34. For most, finding ways to save more money is more important than finding great investments.

35. If you have credit card debt and are thinking about investing in anything, stop. You will never beat 30% annual interest. 

36. A large portion of share buybacks are just offsetting shares issued to management as compensation. Managers still tout the buybacks as "returning money to shareholders."

37. The odds that at least one well-known company is insolvent and hiding behind fraudulent accounting are high.

38. Twenty years from now the S&P 500 (INDEX: ^GSPC  ) will look nothing like it does today. Companies die and new ones emerge.

39. Twelve years ago General Motors (NYSE: GM  ) was on top of the world and Apple (Nasdaq: AAPL  ) was laughed at. A similar shift will occur over the next decade, but no one knows to what companies.

40. Most would be better off if they stopped obsessing about Congress, the Federal Reserve, and the president and focused on their own financial mismanagement. 

41. For many, a house is a large liability masquerading as a safe asset.

42. The president has much less influence over the economy than people think.

43. However much money you think you'll need for retirement, double it. Now you're closer to reality.

44. The next recession is never like the last one. 

45. Remember what Buffett says about progress: "First come the innovators, then come the imitators, then come the idiots."

46. And what Mark Twain says about truth: "A lie can travel halfway around the world while truth is putting on its shoes."

47. And what Marty Whitman says about information: "Rarely do more than three or four variables really count. Everything else is noise."

48. The bigger a merger is, the higher the odds it will be a flop. CEOs love empire-building by overpaying for companies.

49. Investments that offer little upside and big downside outnumber those with the opposite characteristics at least 10-to-1.

50. The most boring companies -- toothpaste, food, bolts -- can make some of the best long-term investments. The most innovative, some of the worst.

Check back every Tuesday and Friday for Morgan Housel's columns on finance an economics. 


Read/Post Comments (70) | Recommend This Article (379)

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  • Report this Comment On November 15, 2012, at 1:32 AM, SuntanIronMan wrote:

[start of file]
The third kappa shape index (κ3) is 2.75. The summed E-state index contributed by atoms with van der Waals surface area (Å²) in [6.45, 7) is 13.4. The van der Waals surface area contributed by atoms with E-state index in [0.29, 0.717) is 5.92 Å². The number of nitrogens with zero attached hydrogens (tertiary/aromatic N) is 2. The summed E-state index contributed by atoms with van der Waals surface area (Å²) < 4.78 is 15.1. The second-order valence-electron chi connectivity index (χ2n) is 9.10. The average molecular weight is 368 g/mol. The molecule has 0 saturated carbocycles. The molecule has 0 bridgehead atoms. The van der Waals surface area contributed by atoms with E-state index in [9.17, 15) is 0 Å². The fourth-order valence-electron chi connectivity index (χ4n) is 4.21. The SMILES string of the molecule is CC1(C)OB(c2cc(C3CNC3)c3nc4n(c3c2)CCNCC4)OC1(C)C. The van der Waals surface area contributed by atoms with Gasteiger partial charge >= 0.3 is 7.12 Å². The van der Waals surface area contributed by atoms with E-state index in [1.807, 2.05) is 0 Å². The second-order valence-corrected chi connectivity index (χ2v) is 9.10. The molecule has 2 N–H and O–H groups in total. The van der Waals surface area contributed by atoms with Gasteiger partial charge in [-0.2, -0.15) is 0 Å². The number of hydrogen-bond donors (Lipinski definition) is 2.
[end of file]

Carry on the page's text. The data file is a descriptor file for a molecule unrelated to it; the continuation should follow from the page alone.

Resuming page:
Could you elaborate on this one a bit more?

    9. The more comfortable an investment feels, the more likely you are to be slaughtered.

    That's a nice sentence, but I'm not exactly sure what it means.

    Does that mean that if an investor is completely comfortable with an investment, he/she will stop doing their homework and won't realize it when bad things are happening? That's what I tried to extrapolate out of that sentence, but I'm not sure if that is what you were getting at.

  • Report this Comment On November 15, 2012, at 5:10 AM, TMFMorgan wrote:

    Sure. Stocks in 1999, real estate in 2006, and bonds/gold today are comfortable investments for investors to make because past returns were/are excellent -- people think they're getting into a safe investment based on everyone's exuberant sentiment. In contrast, it took a lot of guts to buy stocks in 2009 or bonds in 1982. They felt like very risky. In both cases, future returns are usually the opposite of people's emotions.

  • Report this Comment On November 15, 2012, at 6:29 AM, SuntanIronMan wrote:

    Ah, the 'past performance is not necessarily indicative of future results' disclaimer. Thanks for clarifying, Mr. Housel.

  • Report this Comment On November 15, 2012, at 12:59 PM, ejazz2095 wrote:

    This is a great article. #10 & #45 made me laugh since they are so true.

  • Report this Comment On November 15, 2012, at 2:15 PM, Mathman6577 wrote:

    Apple may be an example of a great company where the gulf to a great investment is becoming wider and wider.

  • Report this Comment On November 15, 2012, at 6:20 PM, omahasandman wrote:

    Excellent article/list...article should be titled "Investing 101"

  • Report this Comment On November 15, 2012, at 6:45 PM, stockdissector wrote:

    I agree on #40. If people focused more on their well being instead of waiting for the government to step in to help them they would be a great deal better off.

  • Report this Comment On November 15, 2012, at 11:10 PM, SuntanIronMan wrote:

    For number #40, I think most people do do that (based on the voter turnout, which was lower than 2008). And not all of the mid-50% of those that actually vote care too much about who are what they are voting for.